Video

Video Lao Dam Project Runs Into Opposition

A Lao dam project on a section of the Mekong River is drawing opposition from local fishermen, international environmental groups and neighboring countries. VOA's Say Mony visited the region to investigate the concerns. Colin Lovett narrates.
Video

Video A Filmmaker Discovers Her Biracial Identity in "Little White Lie

Lacey Schwartz grew up in an upper middle-class Jewish family, in a town in upstate New York where almost everyone she knew was white. She assumed that she was, as well. Her recent documentary, Little White Lie, tells the story of how she uncovered the secret of her true racial background. VOA’s Carolyn Weaver has more on the film.
Video

Video Deep Under Antarctic Ice Sheet, Life!

With the end of summer in the Southern hemisphere, the Antarctic research season is over. Scientists from Northern Illinois University are back in their laboratory after a 3-month expedition on the Ross Ice Shelf, the world’s largest floating ice sheet. As VOA’s Rosanne Skirble reports, they hope to find clues to explain the dynamics of the rapidly melting ice and its impact on sea level rise.
Video

Video US-Cuba Normalization Talks Resume Friday

Negotiations aimed at normalizing diplomatic relations between the U.S. and Cuba resume Friday. On the table: lifting a half-century trade embargo and easing banking and travel restrictions. There's opposition in Congress, but some analysts say there may be sufficient political and economic incentives in both nations for a potential breakthrough this year. VOA's Mil Arcega reports.
Video

Video Pakistan's Deadline For SIM Registration Has Cellphone Users Scrambling

Pakistani cell phone users have until midnight Thursday to register their SIM cards, or their service will be cut off. While some privacy experts worry about government intrusion, many Pakistanis are just worried about keeping their phone lines open. VOA Deewa reporter Arshad Muhmand has more from Peshawar.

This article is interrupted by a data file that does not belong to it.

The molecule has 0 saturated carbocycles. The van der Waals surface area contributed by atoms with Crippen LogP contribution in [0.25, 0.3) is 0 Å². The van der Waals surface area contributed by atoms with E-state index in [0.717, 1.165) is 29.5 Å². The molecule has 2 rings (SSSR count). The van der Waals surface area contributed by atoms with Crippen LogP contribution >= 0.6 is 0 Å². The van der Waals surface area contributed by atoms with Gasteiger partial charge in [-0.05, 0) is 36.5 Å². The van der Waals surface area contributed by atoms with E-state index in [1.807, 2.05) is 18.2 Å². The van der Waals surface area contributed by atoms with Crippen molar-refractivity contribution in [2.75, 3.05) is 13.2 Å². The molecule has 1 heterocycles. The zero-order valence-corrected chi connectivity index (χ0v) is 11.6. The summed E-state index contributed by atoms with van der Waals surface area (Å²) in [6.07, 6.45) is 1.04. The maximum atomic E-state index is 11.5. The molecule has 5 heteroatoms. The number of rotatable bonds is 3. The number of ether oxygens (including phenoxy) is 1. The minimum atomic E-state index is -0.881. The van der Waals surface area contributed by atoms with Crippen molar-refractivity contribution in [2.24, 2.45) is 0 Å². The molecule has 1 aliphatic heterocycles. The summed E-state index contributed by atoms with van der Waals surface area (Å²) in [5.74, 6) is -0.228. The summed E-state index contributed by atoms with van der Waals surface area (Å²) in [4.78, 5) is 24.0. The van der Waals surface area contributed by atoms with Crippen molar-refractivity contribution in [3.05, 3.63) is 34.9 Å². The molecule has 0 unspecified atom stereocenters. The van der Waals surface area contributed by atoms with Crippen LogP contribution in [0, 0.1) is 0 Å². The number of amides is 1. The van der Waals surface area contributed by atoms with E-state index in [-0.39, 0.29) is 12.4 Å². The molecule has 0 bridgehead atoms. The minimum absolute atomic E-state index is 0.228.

Video

Video Myanmar Warns Factory Workers to End Strikes

Outside Myanmar's main city Yangon, thousands of workers walked off their jobs earlier this month demanding a doubling of their wages, pay raises after a year and input from labor unions on industrial regulations. Since Friday, the standoff has grown more tense as police moved in to disrupt the sit-ins, resulting in clashes that injured people from both sides. VOA correspondent Steve Herman visited industrial zones which have become a focus of Myanmar's fledgling workers rights movement.
Video

Video Oscar Winners Do More Than Thank the Academy

The Academy Awards presentation is Hollywood’s night to reward the best movies from the previous year. It’s typically a lot of glitter, a lot of thank you’s, a lot of speeches. But many of this year’s speeches carried messages beyond the thank you's. VOA’s Carolyn Presutti takes a look.

All About America

Circumventing Censorship

An Internet Primer for Healthy Web Habits

As surveillance and censoring technologies advance, so, too, do new tools for your computer or mobile device that help protect your privacy and break through Internet censorship.
More